Moscow has outlined an eight-point draft treaty of security guarantees that would lead to lower tensions in Europe and defuse the crisis over Ukraine if the West were to adopt it. The demands include ending Ukraine’s path towards NATO membership, limiting the deployment of troops and weapons close to Russia’s borders, and a return to the pre-1997 status quo, i.e. before NATO’s eastward expansion.
Russian Deputy Foreign Minister Sergei Ryabkov said on Friday that although there was no deadline for beginning talks to ease tensions, Moscow wants to begin negotiations “without delays and without stalling” and stressed that “we can go any place and any time, even tomorrow.” He also emphasized that “this is not about us giving some kind of ultimatum, there is none. The thing is that the seriousness of our warning should not be underestimated.”
Effectively, he warned that ignoring Moscow’s request for discussions could lead to a “military response” similar to the 1962 Cuban missile crisis.
Moscow’s call for talks comes as a Ukrainian soldier was killed on Friday during fighting with Donbass defense forces. Although Kiev is amassing forces and attaining new weapon systems like the US-made Javelin anti-missile system, the West lambasts Russia for deploying over 100,000 troops on its border to deter Ukraine from any new military adventures.
US President Joe Biden warned his Russian counterpart Vladimir Putin of “sanctions like he’s never seen” before should Ukraine be attacked, an unlikely prospect since Moscow has repeatedly stressed that it has no interest in war or territorial expansion in Ukraine. Despite this guarantee though, it has not lessened the Western media campaign to demonize Russia.
The Guardian reported that the “Kremlin’s aggressive proposals are likely to be rejected in western capitals as an attempt to formalize a new Russian sphere of influence over eastern Europe.” This is extremely problematic as it claims that Moscow’s suggestion for Russia and NATO to “not consider each other adversaries” and “resolve all disputes peacefully and refrain from the use of force” is an “aggressive proposal.”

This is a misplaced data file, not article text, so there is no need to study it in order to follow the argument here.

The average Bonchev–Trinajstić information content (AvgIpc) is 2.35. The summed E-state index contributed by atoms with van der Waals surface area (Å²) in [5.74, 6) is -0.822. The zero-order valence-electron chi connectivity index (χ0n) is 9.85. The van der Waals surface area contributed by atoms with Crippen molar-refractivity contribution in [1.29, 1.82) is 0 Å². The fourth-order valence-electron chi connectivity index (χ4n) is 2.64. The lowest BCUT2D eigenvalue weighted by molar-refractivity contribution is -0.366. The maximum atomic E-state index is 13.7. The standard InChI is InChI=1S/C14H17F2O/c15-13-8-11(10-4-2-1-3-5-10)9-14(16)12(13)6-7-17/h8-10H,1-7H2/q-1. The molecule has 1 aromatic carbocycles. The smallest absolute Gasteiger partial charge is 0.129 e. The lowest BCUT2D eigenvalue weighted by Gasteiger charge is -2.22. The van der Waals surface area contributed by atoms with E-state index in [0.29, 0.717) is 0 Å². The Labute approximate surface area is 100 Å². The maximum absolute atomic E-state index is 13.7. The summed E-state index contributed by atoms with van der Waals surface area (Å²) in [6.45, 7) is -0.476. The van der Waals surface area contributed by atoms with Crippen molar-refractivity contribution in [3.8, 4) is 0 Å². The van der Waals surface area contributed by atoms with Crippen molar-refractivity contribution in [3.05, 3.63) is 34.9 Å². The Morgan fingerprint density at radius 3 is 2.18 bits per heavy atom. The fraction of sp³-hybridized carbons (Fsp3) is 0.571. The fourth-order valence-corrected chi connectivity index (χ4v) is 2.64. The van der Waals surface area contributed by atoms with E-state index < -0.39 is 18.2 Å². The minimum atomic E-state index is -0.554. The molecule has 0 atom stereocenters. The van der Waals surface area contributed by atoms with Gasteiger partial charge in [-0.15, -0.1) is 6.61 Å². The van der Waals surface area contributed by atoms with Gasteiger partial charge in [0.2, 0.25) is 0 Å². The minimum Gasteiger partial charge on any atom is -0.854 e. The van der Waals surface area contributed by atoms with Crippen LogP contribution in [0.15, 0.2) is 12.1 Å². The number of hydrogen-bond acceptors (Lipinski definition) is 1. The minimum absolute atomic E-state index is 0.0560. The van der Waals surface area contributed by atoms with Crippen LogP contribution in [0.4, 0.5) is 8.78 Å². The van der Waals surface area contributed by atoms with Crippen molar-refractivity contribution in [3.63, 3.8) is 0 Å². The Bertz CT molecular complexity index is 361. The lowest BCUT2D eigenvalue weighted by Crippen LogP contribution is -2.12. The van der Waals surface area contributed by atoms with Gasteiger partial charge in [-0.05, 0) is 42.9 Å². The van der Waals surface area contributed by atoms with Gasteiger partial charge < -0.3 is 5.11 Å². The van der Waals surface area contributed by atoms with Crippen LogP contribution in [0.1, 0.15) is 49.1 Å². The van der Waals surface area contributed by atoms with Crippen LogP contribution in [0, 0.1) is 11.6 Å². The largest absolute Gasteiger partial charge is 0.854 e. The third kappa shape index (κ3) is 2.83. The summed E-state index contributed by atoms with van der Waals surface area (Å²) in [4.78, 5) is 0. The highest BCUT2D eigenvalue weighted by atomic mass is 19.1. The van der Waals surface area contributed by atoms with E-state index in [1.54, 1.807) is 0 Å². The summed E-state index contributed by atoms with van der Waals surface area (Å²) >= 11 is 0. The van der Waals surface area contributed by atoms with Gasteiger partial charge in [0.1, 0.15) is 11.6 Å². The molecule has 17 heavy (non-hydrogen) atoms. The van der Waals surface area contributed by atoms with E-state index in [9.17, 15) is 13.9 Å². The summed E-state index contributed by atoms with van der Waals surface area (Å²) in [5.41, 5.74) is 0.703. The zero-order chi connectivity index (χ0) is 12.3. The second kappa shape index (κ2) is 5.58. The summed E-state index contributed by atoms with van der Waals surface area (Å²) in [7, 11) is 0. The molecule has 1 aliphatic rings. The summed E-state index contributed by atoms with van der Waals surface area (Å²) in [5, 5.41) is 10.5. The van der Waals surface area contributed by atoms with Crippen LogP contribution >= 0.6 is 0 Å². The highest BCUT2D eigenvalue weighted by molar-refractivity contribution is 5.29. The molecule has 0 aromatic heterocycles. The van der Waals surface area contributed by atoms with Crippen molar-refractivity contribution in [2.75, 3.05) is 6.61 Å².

It brings to question why the London-based newspaper finds it “aggressive” to resolve disputes peacefully?
Although the British tabloid believes that Moscow’s proposals “are likely to be rejected” by the West, White House Press Secretary Jen Psaki said “there’s no reason we can’t do that moving forward to reduce instability, but we’re going to do that in partnership and coordination with our European allies and partners.”
A senior White House official told reporters on Friday that Washington disagreed with parts of Moscow’s proposal, but was willing to discuss its content.
“We are prepared to discuss them. That said, there are some things in this document that the Russians know will be unacceptable,” the official told reporters on condition of anonymity, demonstrating that the US is willing to negotiate rather than reject everything as The Guardian appears to hope.
Although it is unlikely that the West will stop military exercises in Poland and the Baltic states as the Kremlin hopes, demands like banning Ukraine from joining NATO and limiting the types of weapons near Russia’s borders could find success. The Kremlin likely does not expect all their demands to be met, however the proposals could force negotiations in the context of increased military tensions in eastern Ukraine.
Russia-based experts doubted that the West would accept the proposals, with Dmitry Trenin, director of the Carnegie Moscow Center, explaining that the “publication of Russian proposed agreements with US and NATO on [European security] may suggest that Moscow (rightly) considers their acceptance by the West unlikely.”
Andrei Kortunov, head of the Russian International Affairs Council (RIAC), agreed with Trenin’s assessment and said: “This is a bargaining position — [the Kremlin] is trying to get some degree of partial acceptance. Of course, there is a real risk to making these sorts of demands, especially if the West takes a harsh position, but clearly, the Kremlin thinks that the risk is justified in the circumstances.”
Regardless of whether the Kremlin knew if their proposal would be accepted or not, at the very minimum, an opening for negotiations has been made. It is now in the West’s hands to pursue this opening from Moscow, or face that Russia has clearly said they will use a “military response” if NATO continues to encroach on its sphere of influence and security interests in Ukraine. It is likely that Washington will explore negotiations with Moscow as it too wants to pool more resources towards opposing and challenging China in Asia-Pacific rather than Russia in Eastern Europe.